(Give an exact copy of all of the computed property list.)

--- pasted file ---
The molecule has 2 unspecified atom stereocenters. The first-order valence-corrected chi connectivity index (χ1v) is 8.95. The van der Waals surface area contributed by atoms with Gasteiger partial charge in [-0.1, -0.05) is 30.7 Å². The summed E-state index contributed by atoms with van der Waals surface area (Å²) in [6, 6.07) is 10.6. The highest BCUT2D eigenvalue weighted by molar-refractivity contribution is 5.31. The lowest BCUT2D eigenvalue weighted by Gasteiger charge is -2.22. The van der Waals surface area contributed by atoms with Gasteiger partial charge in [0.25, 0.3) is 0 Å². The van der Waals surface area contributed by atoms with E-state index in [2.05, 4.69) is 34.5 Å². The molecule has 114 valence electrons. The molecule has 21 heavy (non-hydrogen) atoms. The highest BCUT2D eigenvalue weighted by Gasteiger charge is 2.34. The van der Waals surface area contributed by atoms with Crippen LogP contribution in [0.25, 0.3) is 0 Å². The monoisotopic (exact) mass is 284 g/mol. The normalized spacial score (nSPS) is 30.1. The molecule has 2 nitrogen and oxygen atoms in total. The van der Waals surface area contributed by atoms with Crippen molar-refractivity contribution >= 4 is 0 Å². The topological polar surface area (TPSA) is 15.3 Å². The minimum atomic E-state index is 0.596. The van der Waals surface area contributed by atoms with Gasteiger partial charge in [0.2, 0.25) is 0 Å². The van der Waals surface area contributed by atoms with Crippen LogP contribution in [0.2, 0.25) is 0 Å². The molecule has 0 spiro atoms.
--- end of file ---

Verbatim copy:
The molecule has 2 unspecified atom stereocenters. The first-order valence-corrected chi connectivity index (χ1v) is 8.95. The van der Waals surface area contributed by atoms with Gasteiger partial charge in [-0.1, -0.05) is 30.7 Å². The summed E-state index contributed by atoms with van der Waals surface area (Å²) in [6, 6.07) is 10.6. The highest BCUT2D eigenvalue weighted by molar-refractivity contribution is 5.31. The lowest BCUT2D eigenvalue weighted by Gasteiger charge is -2.22. The van der Waals surface area contributed by atoms with Gasteiger partial charge in [0.25, 0.3) is 0 Å². The van der Waals surface area contributed by atoms with E-state index in [2.05, 4.69) is 34.5 Å². The molecule has 114 valence electrons. The molecule has 21 heavy (non-hydrogen) atoms. The highest BCUT2D eigenvalue weighted by Gasteiger charge is 2.34. The van der Waals surface area contributed by atoms with Crippen LogP contribution in [0.25, 0.3) is 0 Å². The monoisotopic (exact) mass is 284 g/mol. The normalized spacial score (nSPS) is 30.1. The molecule has 2 nitrogen and oxygen atoms in total. The van der Waals surface area contributed by atoms with Crippen molar-refractivity contribution >= 4 is 0 Å². The topological polar surface area (TPSA) is 15.3 Å². The minimum atomic E-state index is 0.596. The van der Waals surface area contributed by atoms with Gasteiger partial charge in [0.2, 0.25) is 0 Å². The van der Waals surface area contributed by atoms with Crippen LogP contribution in [0.2, 0.25) is 0 Å². The molecule has 0 spiro atoms.